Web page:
Last weekend, Amy said we should drive to Gatlinburg to look at the leaves.
I went outside, picked up one of the two million leaves decaying outside and brought it back inside.
“Here,” I said, “I’m pretty sure this one blew up here from just outside Dollywood.”
I think it was a Sycamore leaf or, maybe, a Sassafras. OK, I don’t know, it might have been from a great oak tree, for all I know.
As you can plainly see (or read), I’m about as interested in looking at leaves today as I was as a kid when every year teachers sent forth pupils into the deep forest (OK, the backyard) to collect leaves and paste them onto construction paper.
I just don’t get the fascination with the changing colors of leaves. Actually, I don’t see it.
I’m red-green colorblind, so the burst of colors that “normal” people see aren’t as vivid for me. Looking up at the hills and mountains during the fall, I see a change in the overall color scheme. A tree full of yellow leaves, for example, stands out, but my eyes see no great distinction between most of the varying hues.
“Normal” people, like Amy, find this disconcerting.
“See,” Amy asked me once, “that big tree there?”
“Uh huh,” I said with about as much interest as a goldfish you’ve just asked to play fetch.
“It’s bright red! Can’t you see it?”
Normals just can’t understand it. They see red, so they want everyone to see red. The only red I see is from the anger building up inside me.
People who can see all the colors of the rainbow enjoy playing games on those of us who can’t. They even do it with, of all things, rainbows. If there are five or six distinct colors in a rainbow, I might see three or four, but it doesn’t stop others from saying, “Can you see all the pinks and purples?” (No, I can’t, and thanks for reminding me that even a rainbow isn’t as nice as to my eyes as it is to your oh-so-perfect eyes.)
But even when there’s not a big ol’ rainbow around, those afflicted with colorblindness have to face questions and observations from so-called friends and co-workers.
Basically, it’s a simple little game that goes something like:
Normal: “Hey, what color is my shirt?”
My answer: “Um, I don’t know, maybe brown?”
Normal: “Brown! Ha! He thinks this is brown. Can you believe it? Brown! It’s teal green – not brown!”
Of course what I really want to say is, “I don’t know what color your shirt is, but I do know that it’s ugly like your face.”
Basically, you want to punch these people with a box of Crayolas — and not that silly eight-crayon box but that great big 64-piece box with the built-in sharpener.
It’s discrimination – that’s what it is. Being red-green colorblind is, after all, a medical condition.
I looked it up, and here’s what I learned: Those with protanopia, deuteranopia, protanomaly and deuteranomaly have difficulty with discriminating red and green hues and that it’s sex-linked (aren’t all the problems of the world?).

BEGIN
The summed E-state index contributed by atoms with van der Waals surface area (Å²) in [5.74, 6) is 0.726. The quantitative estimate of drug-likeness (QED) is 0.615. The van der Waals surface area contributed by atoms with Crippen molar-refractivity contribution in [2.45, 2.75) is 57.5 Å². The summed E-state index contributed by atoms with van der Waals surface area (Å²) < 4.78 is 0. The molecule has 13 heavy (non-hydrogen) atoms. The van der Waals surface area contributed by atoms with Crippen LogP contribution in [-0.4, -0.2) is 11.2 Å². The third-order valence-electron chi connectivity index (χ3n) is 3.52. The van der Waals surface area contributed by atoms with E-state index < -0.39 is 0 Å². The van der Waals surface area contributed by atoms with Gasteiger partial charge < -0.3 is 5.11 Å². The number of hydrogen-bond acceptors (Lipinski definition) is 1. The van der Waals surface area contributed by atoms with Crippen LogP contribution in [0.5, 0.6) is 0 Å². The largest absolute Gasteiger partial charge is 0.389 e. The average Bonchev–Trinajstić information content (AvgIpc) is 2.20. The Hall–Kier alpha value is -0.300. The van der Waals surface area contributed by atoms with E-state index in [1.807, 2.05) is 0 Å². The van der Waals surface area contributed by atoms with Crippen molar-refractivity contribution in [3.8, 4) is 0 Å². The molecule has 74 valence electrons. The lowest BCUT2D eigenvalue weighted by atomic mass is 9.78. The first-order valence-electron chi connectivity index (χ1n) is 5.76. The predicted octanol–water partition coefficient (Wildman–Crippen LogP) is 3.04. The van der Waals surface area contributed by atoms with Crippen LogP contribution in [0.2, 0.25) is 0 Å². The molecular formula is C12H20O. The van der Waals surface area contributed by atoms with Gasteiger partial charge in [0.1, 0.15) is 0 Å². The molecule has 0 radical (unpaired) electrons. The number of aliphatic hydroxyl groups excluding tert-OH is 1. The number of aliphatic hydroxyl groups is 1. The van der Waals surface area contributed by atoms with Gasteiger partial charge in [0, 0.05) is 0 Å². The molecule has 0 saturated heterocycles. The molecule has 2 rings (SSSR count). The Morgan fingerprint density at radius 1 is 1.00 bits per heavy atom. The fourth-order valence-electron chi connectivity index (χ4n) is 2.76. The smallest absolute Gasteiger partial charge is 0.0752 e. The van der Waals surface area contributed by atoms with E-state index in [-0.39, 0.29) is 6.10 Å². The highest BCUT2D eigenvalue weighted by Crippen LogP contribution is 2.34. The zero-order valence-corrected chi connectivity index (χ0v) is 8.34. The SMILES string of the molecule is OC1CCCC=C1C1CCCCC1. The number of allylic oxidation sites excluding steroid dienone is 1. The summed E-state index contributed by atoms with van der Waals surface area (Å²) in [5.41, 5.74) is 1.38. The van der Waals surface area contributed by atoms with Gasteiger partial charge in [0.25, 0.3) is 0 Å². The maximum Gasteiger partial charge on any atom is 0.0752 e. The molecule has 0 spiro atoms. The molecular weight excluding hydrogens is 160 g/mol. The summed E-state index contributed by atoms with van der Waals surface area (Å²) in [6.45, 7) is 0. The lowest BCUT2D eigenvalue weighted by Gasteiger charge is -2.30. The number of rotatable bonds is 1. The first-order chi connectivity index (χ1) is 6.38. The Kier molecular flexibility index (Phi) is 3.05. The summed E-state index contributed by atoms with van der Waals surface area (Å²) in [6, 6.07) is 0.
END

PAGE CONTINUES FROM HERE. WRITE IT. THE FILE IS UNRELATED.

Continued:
Genetic red-green color blindness affects men much more often than women, because the genes for the red and green color receptors are located on the X chromosome, of which men have only one and women have two. Females are red-green color blind only if both their X chromosomes are defective with a similar deficiency, whereas males are color blind if their single X chromosome is defective.
Did you catch that? I’m a defective male. (I wonder, do women think the words “defective male” are redundant?)
I’ve known I was different all my life. For example, in kindergarten at Hampton Elementary when the teacher had us draw a tree, I colored the trunk green and the leaves brown. (Kids can be so cruel, too, which prepares you for unfeeling so-called friends and co-workers later in life.)
Years later, at age 36, I took an Ishihara exam, which is a test comprised of a series of colored spots, that is used to diagnose red-green color deficiencies. The test begins with the simplest and gets progressively more difficult.
On the first picture, I was supposed to see the figure 8 in the middle of a circle of colored spots. Well, oh Ishihara, there was no 8 in my sight.
The nurse put the test down and said, “Well, there’s no point in doing the rest. If you can’t see it there, you won’t see any of the others.”
In my research for this column, I also learned that “color blindness almost never means complete monochromatism. In almost all cases, colorblind people retain blue-yellow discrimination, and most color blind individuals are anomalous trichromats rather than complete dichromats.”
Well, that’s some small comfort. I’ve been accused of a lot of things, but I hate to think that I was going through life as a complete dichromat, or some version of that.